Should seat belts ever be required, student transportation director Riley fears such a mandate could have an unintended consequence.
If school districts cannot afford more expensive buses, he says, they'll buy fewer buses and cut services. Students forced to find alternate transportation to school could find themselves in higher-risk modes of travel, like mom and dad's car, ultimately increasing the number of student traffic fatalities.
NHTSA agrees. In August 2011, it denied a petition filed by several safety organizations that would have mandated the installation of shoulder and lap belts in all newly manufactured school buses. In its rejection, NHTSA cited those unintended consequences as one reason. It cited the 2002 study as another.
But the 2002 study is limited in scope – it only analyzed lap belts, not shoulder-and-lap belts, and the findings only pertained to frontal crashes. "Side-impact crashes cause more injuries and death," said Zonfrillo, from the Children's Hospital of Philadelphia. "They're far less common. But they're more dangerous."
Dollars And Sense
Protecting our country's most precious cargo comes down to money.
In 2007, NASDPTS opposed a federal rule requiring lap belts based on the 2002 study, and remained neutral on shoulder-and-lap belts because the government could not fund the added expenses. "We were supportive of the lap and shoulder belts, as long as commensurate funding was provided," Riley said.
Even in states with seat-belt laws for school buses already on the books, money matters. New York's law allows for school districts to opt into participation; only 50 of 850 districts have done so, according to Yeager. In Texas, the seat-belt law is contingent upon the state allocating the necessary funds.
"I'm a proponent of seat belts on school buses and a proponent that they're used properly," Riley said. "Our one caveat as an organization is that we don't want any kids losing their opportunity to ride."
Federal law mandated the inclusion of seat belts on passenger cars and light trucks in 1968. Forty-nine states have laws mandating their use. In 2013, NHTSA spent $13.7 million on its familiar "Click It Or Ticket"advertising campaign, which reminds motorists to buckle up or face fines.
Seat-belt use has been rising in the United States. Eighty-five percent of Americans wear them, according to a 2011 Centers For Disease Control study, as do 88 percent of children. "I hear that study come around every year around Memorial Day," Yeager said. "I tease them and say, 'You didn't check the school buses, did you?'"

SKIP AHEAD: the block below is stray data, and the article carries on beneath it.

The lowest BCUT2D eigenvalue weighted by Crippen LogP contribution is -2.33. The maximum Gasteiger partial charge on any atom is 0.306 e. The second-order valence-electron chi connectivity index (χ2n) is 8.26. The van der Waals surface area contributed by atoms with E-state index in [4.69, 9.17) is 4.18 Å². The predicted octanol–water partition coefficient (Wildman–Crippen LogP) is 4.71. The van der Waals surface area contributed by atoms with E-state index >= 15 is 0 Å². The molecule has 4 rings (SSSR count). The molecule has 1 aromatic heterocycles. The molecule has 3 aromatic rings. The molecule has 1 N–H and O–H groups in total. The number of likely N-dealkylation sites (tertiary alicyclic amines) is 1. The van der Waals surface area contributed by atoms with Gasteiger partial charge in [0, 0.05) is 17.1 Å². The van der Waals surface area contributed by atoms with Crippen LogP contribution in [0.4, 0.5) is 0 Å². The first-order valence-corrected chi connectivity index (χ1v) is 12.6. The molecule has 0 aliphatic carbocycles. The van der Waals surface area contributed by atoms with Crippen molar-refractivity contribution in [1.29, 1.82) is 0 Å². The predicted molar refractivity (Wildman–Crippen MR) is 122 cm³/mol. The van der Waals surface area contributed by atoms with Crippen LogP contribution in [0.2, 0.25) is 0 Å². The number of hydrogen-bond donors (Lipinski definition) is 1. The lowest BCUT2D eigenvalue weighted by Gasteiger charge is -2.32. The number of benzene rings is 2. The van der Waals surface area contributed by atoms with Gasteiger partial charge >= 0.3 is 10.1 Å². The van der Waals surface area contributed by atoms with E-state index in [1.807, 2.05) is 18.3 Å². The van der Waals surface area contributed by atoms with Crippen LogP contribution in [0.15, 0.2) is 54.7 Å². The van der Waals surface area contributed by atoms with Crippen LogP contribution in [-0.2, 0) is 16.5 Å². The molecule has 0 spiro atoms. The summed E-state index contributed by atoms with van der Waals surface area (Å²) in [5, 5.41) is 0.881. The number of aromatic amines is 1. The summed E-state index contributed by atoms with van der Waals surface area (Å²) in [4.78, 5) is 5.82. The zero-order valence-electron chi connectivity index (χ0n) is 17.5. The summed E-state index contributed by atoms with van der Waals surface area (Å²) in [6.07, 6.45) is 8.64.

Pete Bigelow is an associate editor at AOL Autos. He can be reached via email at email@example.com and followed on Twitter @PeterCBigelow.
I read an interesting post on Facebook recently and it instigated to do a little research on the start and history of headrest in vehicles. As we are all well aware of that headrest are a key safety feature of an automobile, but here are some facts that you may enjoy.
Head restraints are an automotive safety feature, attached or integrated into the top of each seat to limit the rearward movement of the adult occupant's head, relative to the torso, in a collision — to prevent or mitigate whiplash or injury to the cervical vertebrae. Since their mandatory introduction in the late 1960s, head restraints have prevented or mitigated thousands of serious injuries.
A patent for an automobile "headrest" was granted to Benjamin Katz, a resident of Oakland, California, in 1921. Additional patents for such devices were issued in 1930 and in 1950,and subsequently. The major U. K. supplier of head restraints, Karobes, filed patents in the late 1950s and was still competitive in 1973 when British tests evaluated the quality of these devices.
Optional head restraints began appearing on North American cars in the late 1960s, and were mandated by the U.S. National Highway Traffic Safety Administration (NHTSA) in all new cars sold in the U.S. after 1 January 1969. The U.S. regulation, called Federal Motor Vehicle Safety Standard 202, requires that head restraints meet one of the following two standards of performance, design, and construction:
During a forward acceleration of at least 8g on the seat supporting structure, the rearward angular displacement of the head reference line shall be limited to 45° from the torso reference line, or
Head restraints must be at least 700 mm (27.6 in) above the seating reference point in their highest position and not deflect more than 100 mm (3.9 in) under a 372 N·m (3,292 in·lbf) moment. The lateral width of the head restraint, measured at a point either 65 mm (2.56 in) below the top of the head restraint or 635 mm (25.0 in) above the seating reference point must be not less than 254 mm (10.0 in) for use with bench seats and 171 mm (6.73 in) for use with individual seats. The head restraint must withstand an increasing rearward load until there is a failure of the seat or seat back, or until a load of 890 N (200 lbf) is applied.
An evaluation performed by NHTSA in 1982 on passenger cars found that "integral" head restraints—a seat back extending high enough to meet the 27.5 in (698.5 mm) height requirement—reduces injury by 17 percent, while adjustable head restraints, attached to the seat back by one or more sliding metal shafts, reduce injury by 10 percent. NHTSA has said this difference may be due to adjustable restraints being improperly positioned.